SHE grew up in a country where she could have got into serious trouble and even arrested for her interest in sport.

And now in a victory for gender equality, she recently triumphed in one of the bravest sports in the world – boxing.

Shakiba Moghadam, 21, was a sportmad girl growing up in Tehran, Iran, before she moved to Portswood, Southampton, at the age of eight with her twin sister, Shokraneh, and parents, Riza and Farideh.

Despite being a hyper-active girl mad about sport, Shakiba was frustrated at the lack of opportunities available to her due to her gender.

So upon moving to England she tried every sport that she could possibly do, including rugby, hockey, basketball, surfing, long-boarding, skateboarding and kick-boxing.

Yet of all the sports she tried, it was boxing that most caught her attention when she was studying at the University Of Portsmouth, as her aggression caught the eye of her trainer, Wayne Kong-Gardiner, at Gym 01 ABC.

And last month she won her first amateur boxing match by way of technical knockout, after the opponent was deemed unable to defend herself by the referee.

But back in Iran, boxing is a sport deemed unfit for girls to participate in, due to the government’s insistence that girls only play feminine sports, which also meant that boys and girls were forbidden from training with each other.

Shakiba says: “We were always told not to play sports that were quite aggressive, by people around us at school.

“During PE sessions it was always very soft sports, like gymnastics and swimming. I was frustrated because I was being held back and I wanted to know why I was held back from it. I was always intrigued, wondering what was so special about manly sports that I couldn’t do.

“Moving to England I was overwhelmed at first, everything was so free. As a girl it was strange not wearing my headscarf. I was so interested in how I could do sports that I couldn’t before, so I went a bit mad and tried everything I could.

“The fact that sport was mixed was a huge difference, and competing against boys was a huge difference. It was also great not having to cover up when I did sport.

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“Sport itself is like a language. My sister and I were the only ones who could talk to each other, so sport was our way of socialising with people.

“I trained four-to-five times a week at kickboxing, and boxing was the session before and after so I would always watch it.

“I really liked the people, the coach was serious and disciplined. Boys and girls were treated exactly the same. People were respected a lot more. I spar against boys all the time.”

What is remarkable about her choice of sport is that back in Iran, Shakiba could have even faced arrest for deciding to pursue her passion of boxing.

Elsewhere, Iranian-French tennis player, Aravane Rezai, has been banned from returning to Iran because the government disapprove of her choice of clothing when competing.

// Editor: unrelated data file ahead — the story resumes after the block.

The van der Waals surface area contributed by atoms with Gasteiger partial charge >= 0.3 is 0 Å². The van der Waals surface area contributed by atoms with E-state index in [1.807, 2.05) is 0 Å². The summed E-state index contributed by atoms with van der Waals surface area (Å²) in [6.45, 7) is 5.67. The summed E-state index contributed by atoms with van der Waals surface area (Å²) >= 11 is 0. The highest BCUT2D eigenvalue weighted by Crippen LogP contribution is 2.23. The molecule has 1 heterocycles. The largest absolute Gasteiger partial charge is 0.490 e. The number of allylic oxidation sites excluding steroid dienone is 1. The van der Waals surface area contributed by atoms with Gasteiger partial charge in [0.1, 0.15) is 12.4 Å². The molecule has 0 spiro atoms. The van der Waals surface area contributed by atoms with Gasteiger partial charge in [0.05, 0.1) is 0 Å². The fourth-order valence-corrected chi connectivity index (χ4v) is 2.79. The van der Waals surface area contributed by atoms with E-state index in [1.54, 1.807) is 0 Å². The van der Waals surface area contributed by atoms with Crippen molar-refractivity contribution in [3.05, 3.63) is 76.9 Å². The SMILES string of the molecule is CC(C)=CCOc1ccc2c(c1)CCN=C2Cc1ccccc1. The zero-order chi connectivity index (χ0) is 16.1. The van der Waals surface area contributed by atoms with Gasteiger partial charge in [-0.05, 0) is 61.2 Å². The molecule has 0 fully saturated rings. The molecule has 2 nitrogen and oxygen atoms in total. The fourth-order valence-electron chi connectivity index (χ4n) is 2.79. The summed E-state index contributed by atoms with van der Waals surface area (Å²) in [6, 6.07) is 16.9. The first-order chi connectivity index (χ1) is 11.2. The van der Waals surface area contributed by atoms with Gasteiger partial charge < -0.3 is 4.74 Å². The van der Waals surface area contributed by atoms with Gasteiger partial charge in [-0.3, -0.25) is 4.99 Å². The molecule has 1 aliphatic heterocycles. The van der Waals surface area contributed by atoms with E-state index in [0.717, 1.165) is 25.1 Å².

Shakiba’s mother, Farideh Moghadam, was also a sport-mad girl growing up in Tehran and worked as a personal training instructor, where she became aware of the government’s strict rules in sport.

Farideh says: “Sport is so risky in Iran for women, any minute the government could arrest you and take you somewhere if you are playing sport in the wrong way.

It’s a very bad penalty if you’re seen swimming in a mixed swimming pool, it’s part of the law, they could take you to prison if you are caught.

“I was a personal trainer and any sport that was not womanly was not approved by the government. For example in swimming, you’re not allowed to swim in front of a man.

“The government will do whatever they can to prevent girls from doing what they want if it is against Islam rule.”

It is the discrimination in her native Iran that drives Shakiba to make full use of the opportunities presented to her.

She is also heavily inspired by Maryam Tousi, the Iranian sprinter and record holder for the 100, 200 and 400 metre races, as well as Jane Crouch, the first ever officially licensed British female boxer.

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Shakiba says: “My motivation is all about making the most of this opportunity. When I’m in the gym, I think about how girls back in Iran don't have this opportunity because the circumstances are so difficult.

“I was so nervous before the fight, and my mum kept on saying 'watch your nose, watch your nose’. I didn't even know why the ref had stopped the fight. The whole time I was waiting to get hit really hard!

“I just love testing myself against somebody else. People think I do boxing because I want to beat people up, but that's the last reason I box.”

She plans on continuing to box when she returns from university, and is keeping her eyes open for any other sports that she can try.

Her proud parents admit that they are nervous to see their daughter in the ring, but are immensely proud of her for pursuing her passion despite growing up in an environment that discouraged her from playing the sports she wanted to.

Farideh says: “Last time I watched her I was very proud of her. She’s a very active and intelligent girl and I’m proud of her because she's different and thinks beyond her years. I'm so lucky to have Shakiba and Shokenrah as daughters – she takes part in sport as well.

“Shakiba represents equality for women around the world, because it’s not just Iran, there are lots of countries where women are in a difficult position and they don’t have freedom.

She represents freedom as an Iranian girl, she is doing what she really loves.”